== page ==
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Special Issue "Burn Infection"
A special issue of European Journal of Burn Care (ISSN 2673-1991).
Deadline for manuscript submissions: 31 October 2020.
Interests: burn infection; burn sepsis; antimicrobial stewardship in burn patients; biomarkers in burn patients; antibiotic and antifungal therapy in burn patients; infection control at burn units; toxic epidermal necrolysis at the burn unit; necrotizing fasceiitis ate the burn unit; burn unit organization; burn surgery
Burn treatment is a challenging task, requiring a multidisciplinary approach and continuous scientific updating to guarantee our patients the best results. Severe burns should be considered as a paradigmatic polytrauma. Tissue injury, together with the release of multiple local and systemic mediators of inflammation, leads to an increase in vascular permeability, resulting in major hydroelectric and cardiovascular changes. In the past, shock was the leading cause of death in these patients. As we all know, advances in intensive care have reversed this situation, and today this initial acute phase of hypovolemia is successfully overcome in most cases, allowing the survival of most patients. Currently, sepsis, the state of systemic infection that can quickly evolve to multiorgan failure, has become the leading cause of death in burn victims. Compared to other critical patients and due to intrinsic and extrinsic factors, burn patients are more susceptible to the development of infectious complications. The situation has been further aggravated by the rapid spread of prolonged microbial resistance and the scarcity of new antimicrobials in the past decade. The danger of infection is real and permanent; therefore, we need to be aware of all the risk factors, aiming for prompt diagnosis and immediately starting the most adequate therapy to ensure the best results.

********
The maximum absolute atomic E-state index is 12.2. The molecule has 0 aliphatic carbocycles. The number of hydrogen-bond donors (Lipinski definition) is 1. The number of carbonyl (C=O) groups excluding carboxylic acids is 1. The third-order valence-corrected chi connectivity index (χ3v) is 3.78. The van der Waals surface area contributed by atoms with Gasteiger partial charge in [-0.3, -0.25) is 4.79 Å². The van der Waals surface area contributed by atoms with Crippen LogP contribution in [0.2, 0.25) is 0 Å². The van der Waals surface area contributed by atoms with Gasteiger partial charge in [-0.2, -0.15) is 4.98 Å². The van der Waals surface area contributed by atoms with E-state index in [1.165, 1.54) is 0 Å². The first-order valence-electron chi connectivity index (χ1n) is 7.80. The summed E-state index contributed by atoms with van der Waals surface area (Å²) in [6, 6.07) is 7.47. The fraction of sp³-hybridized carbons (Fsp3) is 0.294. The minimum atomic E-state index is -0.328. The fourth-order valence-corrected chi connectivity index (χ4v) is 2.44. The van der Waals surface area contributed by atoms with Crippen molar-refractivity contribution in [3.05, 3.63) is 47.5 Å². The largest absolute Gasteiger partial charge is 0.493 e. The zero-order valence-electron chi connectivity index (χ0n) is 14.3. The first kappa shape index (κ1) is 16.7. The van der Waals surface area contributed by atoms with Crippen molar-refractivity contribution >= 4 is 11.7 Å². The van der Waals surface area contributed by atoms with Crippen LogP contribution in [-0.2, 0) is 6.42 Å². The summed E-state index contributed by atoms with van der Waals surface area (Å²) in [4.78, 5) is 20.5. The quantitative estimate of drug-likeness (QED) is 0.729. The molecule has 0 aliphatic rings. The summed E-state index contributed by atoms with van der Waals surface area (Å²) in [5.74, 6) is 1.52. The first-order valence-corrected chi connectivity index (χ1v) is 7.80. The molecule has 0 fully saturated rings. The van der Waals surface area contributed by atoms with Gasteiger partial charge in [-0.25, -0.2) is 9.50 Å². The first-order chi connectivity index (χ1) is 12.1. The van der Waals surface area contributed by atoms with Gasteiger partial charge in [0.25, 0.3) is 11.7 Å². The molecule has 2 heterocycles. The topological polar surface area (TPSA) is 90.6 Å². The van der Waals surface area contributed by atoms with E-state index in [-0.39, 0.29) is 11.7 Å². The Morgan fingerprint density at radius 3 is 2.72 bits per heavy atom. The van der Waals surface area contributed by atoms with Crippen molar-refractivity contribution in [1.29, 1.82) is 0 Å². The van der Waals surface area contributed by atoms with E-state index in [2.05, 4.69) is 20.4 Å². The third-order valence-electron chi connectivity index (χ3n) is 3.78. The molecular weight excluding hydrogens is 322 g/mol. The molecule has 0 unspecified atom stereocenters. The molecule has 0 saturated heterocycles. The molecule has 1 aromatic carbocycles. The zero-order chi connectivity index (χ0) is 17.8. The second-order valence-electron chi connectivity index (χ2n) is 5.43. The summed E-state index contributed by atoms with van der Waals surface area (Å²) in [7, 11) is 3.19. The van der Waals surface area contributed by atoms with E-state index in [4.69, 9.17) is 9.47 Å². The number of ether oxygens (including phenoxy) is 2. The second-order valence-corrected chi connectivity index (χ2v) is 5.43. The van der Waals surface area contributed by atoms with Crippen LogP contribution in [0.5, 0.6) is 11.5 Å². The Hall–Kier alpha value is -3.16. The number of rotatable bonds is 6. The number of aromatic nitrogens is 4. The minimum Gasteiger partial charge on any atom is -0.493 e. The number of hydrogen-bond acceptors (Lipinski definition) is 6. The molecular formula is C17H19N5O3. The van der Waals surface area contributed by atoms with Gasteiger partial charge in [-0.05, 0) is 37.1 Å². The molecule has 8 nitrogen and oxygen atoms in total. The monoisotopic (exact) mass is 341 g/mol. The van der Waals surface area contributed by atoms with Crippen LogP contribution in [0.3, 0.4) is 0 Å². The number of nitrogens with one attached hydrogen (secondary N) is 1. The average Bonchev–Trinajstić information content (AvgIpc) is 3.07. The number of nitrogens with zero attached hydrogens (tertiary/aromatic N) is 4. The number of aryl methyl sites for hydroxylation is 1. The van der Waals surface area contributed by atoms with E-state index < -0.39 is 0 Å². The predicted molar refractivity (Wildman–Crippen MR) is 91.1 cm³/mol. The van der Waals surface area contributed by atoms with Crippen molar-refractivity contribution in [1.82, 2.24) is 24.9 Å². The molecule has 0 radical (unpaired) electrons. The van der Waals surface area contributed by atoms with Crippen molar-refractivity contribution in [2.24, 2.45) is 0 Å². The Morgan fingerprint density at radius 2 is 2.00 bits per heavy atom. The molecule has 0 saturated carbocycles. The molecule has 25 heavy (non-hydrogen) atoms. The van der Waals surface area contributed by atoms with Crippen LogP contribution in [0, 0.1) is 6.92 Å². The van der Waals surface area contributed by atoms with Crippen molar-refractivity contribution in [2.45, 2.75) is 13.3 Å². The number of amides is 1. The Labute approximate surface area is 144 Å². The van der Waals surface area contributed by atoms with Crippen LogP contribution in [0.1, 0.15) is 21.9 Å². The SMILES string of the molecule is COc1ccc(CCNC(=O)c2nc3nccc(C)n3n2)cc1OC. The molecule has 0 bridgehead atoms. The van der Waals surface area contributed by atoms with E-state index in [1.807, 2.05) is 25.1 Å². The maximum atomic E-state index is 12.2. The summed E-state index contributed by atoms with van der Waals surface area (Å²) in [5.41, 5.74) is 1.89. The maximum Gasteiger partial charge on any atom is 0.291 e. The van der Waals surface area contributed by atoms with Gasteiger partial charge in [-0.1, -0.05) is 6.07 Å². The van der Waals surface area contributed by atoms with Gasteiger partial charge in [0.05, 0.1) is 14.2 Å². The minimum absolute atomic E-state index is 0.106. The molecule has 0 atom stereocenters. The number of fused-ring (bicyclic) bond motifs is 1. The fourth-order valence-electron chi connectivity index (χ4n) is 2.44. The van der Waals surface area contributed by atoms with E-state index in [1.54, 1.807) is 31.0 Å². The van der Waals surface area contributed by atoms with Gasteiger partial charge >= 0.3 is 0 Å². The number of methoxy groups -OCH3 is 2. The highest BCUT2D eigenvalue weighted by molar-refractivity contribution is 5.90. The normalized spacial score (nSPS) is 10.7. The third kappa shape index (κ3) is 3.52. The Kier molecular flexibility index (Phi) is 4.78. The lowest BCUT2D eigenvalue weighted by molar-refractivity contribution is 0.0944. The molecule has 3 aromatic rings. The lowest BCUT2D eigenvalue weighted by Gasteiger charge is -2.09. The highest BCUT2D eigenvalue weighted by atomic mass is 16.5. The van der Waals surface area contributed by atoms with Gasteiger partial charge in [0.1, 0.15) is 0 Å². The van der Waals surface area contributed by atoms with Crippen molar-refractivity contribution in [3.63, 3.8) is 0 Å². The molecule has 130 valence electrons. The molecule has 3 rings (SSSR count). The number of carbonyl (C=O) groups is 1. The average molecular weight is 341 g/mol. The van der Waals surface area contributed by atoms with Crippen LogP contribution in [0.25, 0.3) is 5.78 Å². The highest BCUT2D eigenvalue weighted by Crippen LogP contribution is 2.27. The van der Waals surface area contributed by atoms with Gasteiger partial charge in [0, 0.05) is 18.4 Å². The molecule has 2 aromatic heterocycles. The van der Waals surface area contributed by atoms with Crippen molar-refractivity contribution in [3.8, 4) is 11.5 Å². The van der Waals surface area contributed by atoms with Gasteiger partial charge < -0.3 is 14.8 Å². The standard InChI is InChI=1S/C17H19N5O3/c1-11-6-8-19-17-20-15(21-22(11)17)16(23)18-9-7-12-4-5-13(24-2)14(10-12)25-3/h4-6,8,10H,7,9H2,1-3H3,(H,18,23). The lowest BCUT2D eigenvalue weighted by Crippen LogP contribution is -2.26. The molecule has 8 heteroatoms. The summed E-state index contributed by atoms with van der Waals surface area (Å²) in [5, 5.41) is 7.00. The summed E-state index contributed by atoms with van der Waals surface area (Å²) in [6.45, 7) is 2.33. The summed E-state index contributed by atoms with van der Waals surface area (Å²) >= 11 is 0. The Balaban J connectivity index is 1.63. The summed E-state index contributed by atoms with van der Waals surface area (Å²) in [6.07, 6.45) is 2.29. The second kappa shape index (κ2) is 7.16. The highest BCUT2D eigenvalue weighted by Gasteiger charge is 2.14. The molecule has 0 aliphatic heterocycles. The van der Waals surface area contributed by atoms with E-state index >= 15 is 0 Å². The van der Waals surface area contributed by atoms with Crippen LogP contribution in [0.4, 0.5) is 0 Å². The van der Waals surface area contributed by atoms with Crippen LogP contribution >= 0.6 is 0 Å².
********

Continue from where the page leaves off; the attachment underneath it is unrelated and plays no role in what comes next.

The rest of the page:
Being responsible for a Burn Unit and doing most of my academic work on burn sepsis, it is an honor to be Guest Editor of this Special Issue of the European Journal of Burn Care dedicated to all aspects of infection in burn patients. Considering your great knowledge in this field, I would be extremely grateful if you may share your expertise with our readers, sending papers that can address any pertinent topic on burn infection, including epidemiology and diagnosis, microbiology and treatment, results, etc.. I am sure that this collection will open up new perspectives on this crucial issue.
Dr. Luis Cabral MD, PhD
Manuscript Submission Information
Manuscripts should be submitted online at www.mdpi.com by registering and logging in to this website. Once you are registered, click here to go to the submission form. Manuscripts can be submitted until the deadline. All papers will be peer-reviewed. Accepted papers will be published continuously in the journal (as soon as accepted) and will be listed together on the special issue website. Research articles, review articles as well as short communications are invited. For planned papers, a title and short abstract (about 100 words) can be sent to the Editorial Office for announcement on this website.
Submitted manuscripts should not have been published previously, nor be under consideration for publication elsewhere (except conference proceedings papers). All manuscripts are thoroughly refereed through a single-blind peer-review process. A guide for authors and other relevant information for submission of manuscripts is available on the Instructions for Authors page. European Journal of Burn Care is an international peer-reviewed open access biannual journal published by MDPI.
Please visit the Instructions for Authors page before submitting a manuscript. The Article Processing Charge (APC) for publication in this open access journal is 1000 CHF (Swiss Francs). Submitted papers should be well formatted and use good English. Authors may use MDPI's English editing service prior to publication or during author revisions.
- burn infection
- burn microbiology
- burn sepsis
- antimicrobial therapy
- antimicrobial stewardship
- infection control
- microbial resistance
- fungal infection